If It Doesn’t Look Like a Duck or Quack Like a Duck, It’s Probably Not a Duck

One of the most powerful weapons in the Internal Revenue Service’s arsenal is the substance over form doctrine. That is, the form of a transaction notwithstanding, the IRS has the right to look at the substance of the transaction to determine its tax implications. And the chips are, unfortunately, stacked against us, the taxpayers, in our fight against the IRS in that we generally cannot make the same argument. Taxpayers are usually held to their form. In other words, it is very difficult for a taxpayer to argue that the form of a transaction in which it has entered should be disregarded and that the tax effects of the transaction should be based on the substance of the transaction.

A recent Chief Counsel Advice (CCA 20143609) very clearly illustrates the power of the substance over form argument (a CCA is written advice on an issue or transaction prepared by the IRS’s Office of Chief Counsel). While the facts of the CCA involve a partnership engaged in investment management, the CCA’s holding would be equally applicable to a partnership engaged in real estate management.

The facts of the CCA involve Management Company which is one of the general partners of a fund that was engaged in extensive trading and investing activities. The fund has limited partners that are passive investors; in fact, the fund’s limited partnership agreement provides that the limited partners will not take part in the fund’s activities and will also have no right or authority to act for, or bind, the Fund. As a general partner, Management Company has full authority and responsibility to manage and control the affairs and business of the fund, including carrying out the extensive market research, trading and investment activities, such as the purchasing, managing, restructuring, and selling of the fund’s investment assets. Management Company’s primary source of income is from management fees for these services to the fund. In addition to its small ownership interest in the fund, Management Company’s assets consist primarily of cash and equipment.

All of the services performed by Management Company are actually performed by its partners and its employees who work full time for Management Company. Each of the partners of Management Company was classified (in its partnership agreement and on its tax returns) as a limited partner and was also treated as an employee (Management Company issued them W-2 forms).

Under this structure, FICA and Medicare tax were paid on the wages (split equally between the partner/employees and the Management Company). However, the limited partners did not pay self-employment tax on their allocable share of the Management Company’s taxable income. In general, a partner’s share of partnership profits is subject to self-employment tax (unless the nature of the income is specifically excluded from the definition of self-employment income).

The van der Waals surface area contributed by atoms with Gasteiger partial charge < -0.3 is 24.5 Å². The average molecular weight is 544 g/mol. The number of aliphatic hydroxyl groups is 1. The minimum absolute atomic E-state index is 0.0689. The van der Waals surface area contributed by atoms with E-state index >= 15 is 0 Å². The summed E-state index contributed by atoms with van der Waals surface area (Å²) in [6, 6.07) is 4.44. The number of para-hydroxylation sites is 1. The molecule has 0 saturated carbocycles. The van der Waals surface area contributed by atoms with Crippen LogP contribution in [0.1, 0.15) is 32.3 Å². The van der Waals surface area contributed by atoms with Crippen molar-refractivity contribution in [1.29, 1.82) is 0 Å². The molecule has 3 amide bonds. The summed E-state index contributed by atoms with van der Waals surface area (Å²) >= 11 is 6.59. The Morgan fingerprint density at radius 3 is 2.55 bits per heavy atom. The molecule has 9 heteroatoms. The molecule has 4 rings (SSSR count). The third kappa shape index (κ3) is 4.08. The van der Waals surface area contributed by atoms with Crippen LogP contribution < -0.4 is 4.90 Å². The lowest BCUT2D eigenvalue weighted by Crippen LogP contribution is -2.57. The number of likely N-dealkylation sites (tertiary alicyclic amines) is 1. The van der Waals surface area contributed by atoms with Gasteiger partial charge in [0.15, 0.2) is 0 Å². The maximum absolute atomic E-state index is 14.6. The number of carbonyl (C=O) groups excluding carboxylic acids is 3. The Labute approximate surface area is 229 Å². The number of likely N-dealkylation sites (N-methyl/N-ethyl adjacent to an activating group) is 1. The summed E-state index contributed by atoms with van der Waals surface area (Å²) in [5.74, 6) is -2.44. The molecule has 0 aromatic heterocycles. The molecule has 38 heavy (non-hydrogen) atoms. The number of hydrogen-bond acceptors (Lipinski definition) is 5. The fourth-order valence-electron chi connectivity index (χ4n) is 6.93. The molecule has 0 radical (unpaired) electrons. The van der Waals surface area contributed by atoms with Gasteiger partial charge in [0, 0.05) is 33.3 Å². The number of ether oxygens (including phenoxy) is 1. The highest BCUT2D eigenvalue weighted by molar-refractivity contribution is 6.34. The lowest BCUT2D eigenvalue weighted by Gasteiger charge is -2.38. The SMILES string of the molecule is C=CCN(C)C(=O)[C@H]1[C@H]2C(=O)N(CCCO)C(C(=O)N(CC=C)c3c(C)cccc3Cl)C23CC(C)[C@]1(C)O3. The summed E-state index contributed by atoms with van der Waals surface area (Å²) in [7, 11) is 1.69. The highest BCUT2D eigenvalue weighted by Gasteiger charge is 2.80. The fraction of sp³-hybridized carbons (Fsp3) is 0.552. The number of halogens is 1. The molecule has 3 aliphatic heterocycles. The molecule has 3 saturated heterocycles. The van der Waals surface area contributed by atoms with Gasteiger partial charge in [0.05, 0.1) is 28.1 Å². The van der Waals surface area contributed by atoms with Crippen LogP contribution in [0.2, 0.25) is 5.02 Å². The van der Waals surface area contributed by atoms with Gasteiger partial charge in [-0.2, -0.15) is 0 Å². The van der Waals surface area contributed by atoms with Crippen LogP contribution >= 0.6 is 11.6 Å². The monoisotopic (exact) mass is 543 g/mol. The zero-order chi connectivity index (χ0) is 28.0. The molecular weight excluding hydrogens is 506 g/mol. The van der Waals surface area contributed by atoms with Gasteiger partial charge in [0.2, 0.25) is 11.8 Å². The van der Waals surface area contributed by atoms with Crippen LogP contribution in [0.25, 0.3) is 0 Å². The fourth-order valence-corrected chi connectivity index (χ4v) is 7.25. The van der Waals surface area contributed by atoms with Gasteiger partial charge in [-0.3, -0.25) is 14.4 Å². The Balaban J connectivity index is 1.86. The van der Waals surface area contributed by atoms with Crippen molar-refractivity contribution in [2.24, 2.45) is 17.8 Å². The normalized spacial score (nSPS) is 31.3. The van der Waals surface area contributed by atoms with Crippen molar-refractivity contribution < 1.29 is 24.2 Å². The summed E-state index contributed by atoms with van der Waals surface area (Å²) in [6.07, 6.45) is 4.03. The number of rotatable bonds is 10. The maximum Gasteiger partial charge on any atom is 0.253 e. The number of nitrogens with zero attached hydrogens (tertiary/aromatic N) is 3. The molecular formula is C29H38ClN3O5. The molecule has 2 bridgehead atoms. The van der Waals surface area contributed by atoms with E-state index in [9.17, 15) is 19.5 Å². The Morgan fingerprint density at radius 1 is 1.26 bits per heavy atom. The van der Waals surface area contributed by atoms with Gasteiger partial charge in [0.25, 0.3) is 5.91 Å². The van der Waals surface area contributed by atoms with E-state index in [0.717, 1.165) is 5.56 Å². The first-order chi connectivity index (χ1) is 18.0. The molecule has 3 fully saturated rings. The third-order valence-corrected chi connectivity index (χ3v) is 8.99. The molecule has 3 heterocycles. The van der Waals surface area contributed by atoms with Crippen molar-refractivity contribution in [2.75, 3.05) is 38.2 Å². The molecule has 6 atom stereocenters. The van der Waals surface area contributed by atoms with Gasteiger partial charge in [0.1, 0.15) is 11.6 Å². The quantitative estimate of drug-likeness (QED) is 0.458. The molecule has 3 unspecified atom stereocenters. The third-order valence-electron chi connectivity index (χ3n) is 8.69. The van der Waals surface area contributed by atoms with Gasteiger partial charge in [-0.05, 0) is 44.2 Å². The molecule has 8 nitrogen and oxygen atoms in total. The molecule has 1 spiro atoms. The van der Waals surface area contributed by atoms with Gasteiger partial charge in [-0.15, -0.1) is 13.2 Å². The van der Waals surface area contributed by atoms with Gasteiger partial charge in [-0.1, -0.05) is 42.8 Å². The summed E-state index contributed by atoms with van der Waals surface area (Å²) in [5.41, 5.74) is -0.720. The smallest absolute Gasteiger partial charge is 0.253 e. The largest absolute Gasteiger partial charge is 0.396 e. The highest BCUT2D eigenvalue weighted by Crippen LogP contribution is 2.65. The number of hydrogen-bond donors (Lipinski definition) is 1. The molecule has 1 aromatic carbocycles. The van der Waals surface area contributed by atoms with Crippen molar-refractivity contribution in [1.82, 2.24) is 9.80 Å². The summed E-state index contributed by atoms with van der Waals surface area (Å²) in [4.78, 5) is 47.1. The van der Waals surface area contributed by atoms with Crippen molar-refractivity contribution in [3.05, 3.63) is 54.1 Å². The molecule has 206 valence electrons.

However, a limited partner’s share of partnership profits is generally not subject to self-employment tax because a limited partner is generally not active in the operations of the partnership.

In the CCA, the IRS determined that the partners of Management Company weren’t “limited partners” despite the fact that they were classified as limited partners (i.e., the form of the transaction). As such, they were subject to self-employment tax on their distributive shares of profits from Management Company. The IRS argued that the distributive share of profits from Management Company wasn’t income that was basically a return on an investment (which is typically what limited partners get and is the main reason why a limited partner’s share of partnership profits is not subject to self-employment tax). Rather, their distributive share of Management Company’s profits was primarily attributable to the services that the partners performed and therefore should be subject to self-employment tax (i.e., the substance of the transaction).

A couple of side comments: real estate management companies typically are structured in the same way as was the Management Company in the CCA. Thus, similar issues can arise for a real estate management company; also, it should be noted that when it comes to limited liability companies treated as partnerships for income tax purposes, in general, there is little, if any, guidance as to how to determine if a member’s distributive share of profits from the LLC is subject to self-employment tax.